TESTING THE NEW EQUIPMENT: Phil Goetze, right, measures a test plate from the new direct-to-plate printer as Lora Cable and Robin Cull of The Madison Courier, and Phil Boger from Point Click & Drag look on. (Staff photos by Ken Ritchie)
TESTING THE NEW EQUIPMENT: Phil Goetze, right, measures a test plate from the new direct-to-plate printer as Lora Cable and Robin Cull of The Madison Courier, and Phil Boger from Point Click & Drag look on. (Staff photos by Ken Ritchie)
The Madison Courier has installed equipment this week to increase the efficiency of the production process.

An old camera that made negatives of pages was removed to make room for new equipment. The camera had not been used for six years.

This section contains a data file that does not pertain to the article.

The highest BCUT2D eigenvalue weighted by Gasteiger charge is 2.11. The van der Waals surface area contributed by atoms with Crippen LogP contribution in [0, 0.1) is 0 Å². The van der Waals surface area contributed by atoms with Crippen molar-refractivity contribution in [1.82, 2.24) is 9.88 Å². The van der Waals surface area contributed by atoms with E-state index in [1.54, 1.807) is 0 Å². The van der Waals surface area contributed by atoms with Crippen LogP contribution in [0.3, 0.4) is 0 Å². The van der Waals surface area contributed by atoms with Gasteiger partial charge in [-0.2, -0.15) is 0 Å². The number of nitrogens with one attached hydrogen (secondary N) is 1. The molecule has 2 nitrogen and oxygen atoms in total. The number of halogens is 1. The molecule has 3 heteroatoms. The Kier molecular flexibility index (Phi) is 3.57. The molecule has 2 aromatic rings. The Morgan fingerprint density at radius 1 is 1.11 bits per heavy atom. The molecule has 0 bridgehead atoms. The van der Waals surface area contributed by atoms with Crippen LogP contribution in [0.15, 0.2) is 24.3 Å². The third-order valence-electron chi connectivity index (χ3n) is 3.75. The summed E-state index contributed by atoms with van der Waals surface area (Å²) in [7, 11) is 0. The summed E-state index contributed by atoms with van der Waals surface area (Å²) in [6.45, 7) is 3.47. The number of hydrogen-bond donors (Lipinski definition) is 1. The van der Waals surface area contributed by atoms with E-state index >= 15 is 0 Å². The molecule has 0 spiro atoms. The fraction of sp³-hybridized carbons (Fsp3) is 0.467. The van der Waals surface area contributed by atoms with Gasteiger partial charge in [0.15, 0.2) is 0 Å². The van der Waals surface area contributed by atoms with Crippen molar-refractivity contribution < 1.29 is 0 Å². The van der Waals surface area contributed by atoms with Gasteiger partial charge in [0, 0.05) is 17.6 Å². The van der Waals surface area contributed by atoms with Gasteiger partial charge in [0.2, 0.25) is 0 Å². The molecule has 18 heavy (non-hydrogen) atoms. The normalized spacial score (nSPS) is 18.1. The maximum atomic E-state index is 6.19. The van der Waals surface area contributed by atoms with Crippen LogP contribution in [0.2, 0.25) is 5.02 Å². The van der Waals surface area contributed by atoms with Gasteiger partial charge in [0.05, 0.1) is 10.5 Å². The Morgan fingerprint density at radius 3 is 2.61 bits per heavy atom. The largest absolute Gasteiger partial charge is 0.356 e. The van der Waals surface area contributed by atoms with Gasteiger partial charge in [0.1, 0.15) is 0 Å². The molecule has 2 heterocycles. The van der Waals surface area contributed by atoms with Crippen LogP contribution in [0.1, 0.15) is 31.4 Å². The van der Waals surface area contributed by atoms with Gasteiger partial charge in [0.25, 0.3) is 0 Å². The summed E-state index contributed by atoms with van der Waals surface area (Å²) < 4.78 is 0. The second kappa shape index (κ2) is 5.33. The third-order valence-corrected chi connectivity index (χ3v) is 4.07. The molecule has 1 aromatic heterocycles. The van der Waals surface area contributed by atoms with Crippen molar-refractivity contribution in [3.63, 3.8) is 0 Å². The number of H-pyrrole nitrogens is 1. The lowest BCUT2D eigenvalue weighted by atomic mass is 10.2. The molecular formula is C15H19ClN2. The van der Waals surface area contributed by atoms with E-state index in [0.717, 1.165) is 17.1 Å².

The camera was installed in 1947, according to Curt Jacobs, general manager of the paper. Stories and photos were assembled on a page and then photographed to create a negative. That negative was sent to a processor, which created a plate to be put on the printing press.

Jacobs said the camera had been in use at the paper until 2006, when the Courier eliminated the camera process and sent pages digitally to an image processor where a page negative was produced. That negative then was burned onto an aluminum plate.

Now, that image processor has been removed to make way for new technology.

The new equipment, costing $36,000, was installed this week. Pages will still be designed on computers but will be sent directly to a processor that burns the page image onto a plate for printing.

"Now we're taking that next step and eliminating the negative," Jacobs said. "That's been pretty largely adopted by most newspapers now."

The upgrade was eventually going to be made, but became immediately necessary after the Courier's image processor became unreliable.

Jacobs said the equipment upgrade will improve the quality of printing and is a more environmentally friendly way to print.